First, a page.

Grease is a problem because it can cause blockages in sewer collection lines resulting in overflows of wastewater from the collection system. These overflows can potentially result in damage to property and/or environmental contamination of local bodies of water. Grease can adversely impact our wastewater collection system, equipment, and grease may also encumber wastewater treatment plants abilities to adequately treat the wastewater it receives. Although many believe pouring warm liquid grease down a drain is not harmful, once the grease cools, it hardens and may result in the blockages and overflows as describe above.
What is a grease trap/grease interceptor?
The name grease trap or grease interceptor is often used interchangeably. These devices are utilized to allow for the separation of fats, oils and greases in wastewater discharges from food service establishments and/or other type grease and oil generating establishments. Such traps or interceptors may be the “outdoor” or in-ground type normally 1,000 gallons capacity or greater, or the “under-the-counter” package units normally referred to as the under-the-counter grease traps.
Do I need a grease trap?
Any Food Service Establishment (FSE) that introduces grease or oil discharges from kitchens, dish washing and any wastewater that is associated with food preparation should have a grease trap. This excludes residential occupancies that do not participate in the selling or preparation of food for commercial gain or business.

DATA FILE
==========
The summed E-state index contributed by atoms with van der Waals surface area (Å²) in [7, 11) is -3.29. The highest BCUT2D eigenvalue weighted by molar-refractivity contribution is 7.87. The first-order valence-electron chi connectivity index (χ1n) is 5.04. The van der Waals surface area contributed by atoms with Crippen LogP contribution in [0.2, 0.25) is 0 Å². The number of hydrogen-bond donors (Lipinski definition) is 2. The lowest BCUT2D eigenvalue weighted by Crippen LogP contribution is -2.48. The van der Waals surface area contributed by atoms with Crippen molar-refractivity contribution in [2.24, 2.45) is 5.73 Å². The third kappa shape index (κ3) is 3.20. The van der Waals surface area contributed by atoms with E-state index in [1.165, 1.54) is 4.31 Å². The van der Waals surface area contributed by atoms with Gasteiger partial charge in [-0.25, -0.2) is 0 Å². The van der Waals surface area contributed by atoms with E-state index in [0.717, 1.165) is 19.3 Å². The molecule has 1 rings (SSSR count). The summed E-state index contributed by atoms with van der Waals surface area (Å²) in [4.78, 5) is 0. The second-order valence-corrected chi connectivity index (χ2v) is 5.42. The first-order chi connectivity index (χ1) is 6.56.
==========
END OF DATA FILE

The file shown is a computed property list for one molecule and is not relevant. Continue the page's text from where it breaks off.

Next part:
Is the grease trap I have adequate?
That depends on the discharge flow from the establishment and the amount of grease contained in the wastewater that discharges into the trap. The Universal Plumbing Code states that no grease trap should have a capacity less than 20 gallons per minute or more than 55 gallons per minute. Internal traps will need to be assessed based on the number of water generated fixtures it serves. The amount of grease in the wastewater can impact whether or not the establishment grease trap is able prevent grease from being discharged into the collection system. The FSE may need to implement practices in managing the handling of fats, oils and grease.
How do I know if I have a grease trap?